Expert Care

Serving Dallas and Ellis Counties

Can You Prepare for a Hearing Aid Fitting?

Woman at Hearing Aid Fitting

If you’ve spoken to your audiologist recently regarding your hearing loss then there’s a good chance that they’ll book you in for another appointment. This is often known as the hearing aid fitting process and involves a series of extra tests, but it will also be the first time that you get to see and use your hearing aids. You’ll often discuss your hearing aids in another appointment at an earlier date, after which your audiologist will prepare your hearing aids and get them ready for you.

The fitting process is meant to help you ease into your hearing aids by teaching you how they work, explaining the parts and also giving you instructions on how to use and take care of them. It can be a daunting process, especially if it’s the first time you’ll be able to hear clearly again for a while, but you can definitely prepare for it to help ease the process. In this post, we’re going to talk about how you can prepare yourself for a hearing aid fitting.

1. Bring emotional support if you think you’ll need it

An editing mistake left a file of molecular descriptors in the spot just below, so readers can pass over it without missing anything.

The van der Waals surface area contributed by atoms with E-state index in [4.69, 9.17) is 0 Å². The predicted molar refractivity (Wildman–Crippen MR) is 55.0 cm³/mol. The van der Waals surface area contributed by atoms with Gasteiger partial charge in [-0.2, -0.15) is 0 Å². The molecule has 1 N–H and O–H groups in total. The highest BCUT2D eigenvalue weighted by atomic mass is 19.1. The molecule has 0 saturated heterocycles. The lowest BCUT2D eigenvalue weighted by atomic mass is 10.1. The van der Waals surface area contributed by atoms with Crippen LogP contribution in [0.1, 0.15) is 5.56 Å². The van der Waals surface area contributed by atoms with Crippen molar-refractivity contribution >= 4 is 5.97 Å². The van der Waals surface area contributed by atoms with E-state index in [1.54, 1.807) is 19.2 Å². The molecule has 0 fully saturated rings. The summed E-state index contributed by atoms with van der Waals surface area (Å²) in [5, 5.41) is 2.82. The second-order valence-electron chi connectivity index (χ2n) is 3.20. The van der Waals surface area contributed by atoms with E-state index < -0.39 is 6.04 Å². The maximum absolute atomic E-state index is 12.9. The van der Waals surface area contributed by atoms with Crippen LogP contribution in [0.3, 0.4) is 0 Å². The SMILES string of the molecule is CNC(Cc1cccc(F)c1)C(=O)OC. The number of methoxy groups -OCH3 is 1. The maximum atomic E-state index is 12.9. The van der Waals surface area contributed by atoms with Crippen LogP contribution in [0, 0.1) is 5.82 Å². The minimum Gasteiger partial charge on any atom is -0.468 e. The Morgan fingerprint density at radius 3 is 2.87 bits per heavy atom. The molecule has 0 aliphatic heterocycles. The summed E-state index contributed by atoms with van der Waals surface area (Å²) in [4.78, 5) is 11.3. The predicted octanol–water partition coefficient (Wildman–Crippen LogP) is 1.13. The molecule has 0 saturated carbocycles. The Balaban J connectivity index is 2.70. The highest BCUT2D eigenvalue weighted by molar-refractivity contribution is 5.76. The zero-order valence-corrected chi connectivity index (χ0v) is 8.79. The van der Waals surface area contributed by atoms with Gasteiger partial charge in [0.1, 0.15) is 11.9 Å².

There’s absolutely no shame in crying or shedding a few years when you first use your hearing aids. Some people feel very emotional once they’re able to hear again, so it’s completely normal to want to bring a friend or family member along for support. Make sure you speak to someone close to you and ask if they’ll be able to support you for your hearing aid fitting. You may even want to plan the appointment date around this so you can be sure you have someone to help make the entire process more comfortable.

2. Free up a couple of days from work

It’s going to take a little while to adjust to your hearing aids so make sure you take a bit of time off from work if you’re going in for a fitting. You should book at least one or two days off from work after your appointment, and you should also have the day of your appoint free as well. You might not be able to instantly fit back into your work place because there is an adjustment period to using your hearing aids, so don’t be too eager to get back into work as soon as you receive them.

3. Get some questions ready for your audiologist

Your hearing aid fitting will likely be the last time you speak to your audiologist for at least a few weeks unless there’s an emergency. This makes your fitting appointment a good time to ask them any questions that you might still have regarding your hearing aids or hearing loss. Here is a couple of example questions to ask:

  • How often do I need to replace the battery?
  • What happens if I lose my hearing aids?
  • How do I change the volume on my hearing aids?
  • What should I do if my hearing aids stop working?
  • Do you have an emergency contact number?
  • How do I clean my hearing aids?


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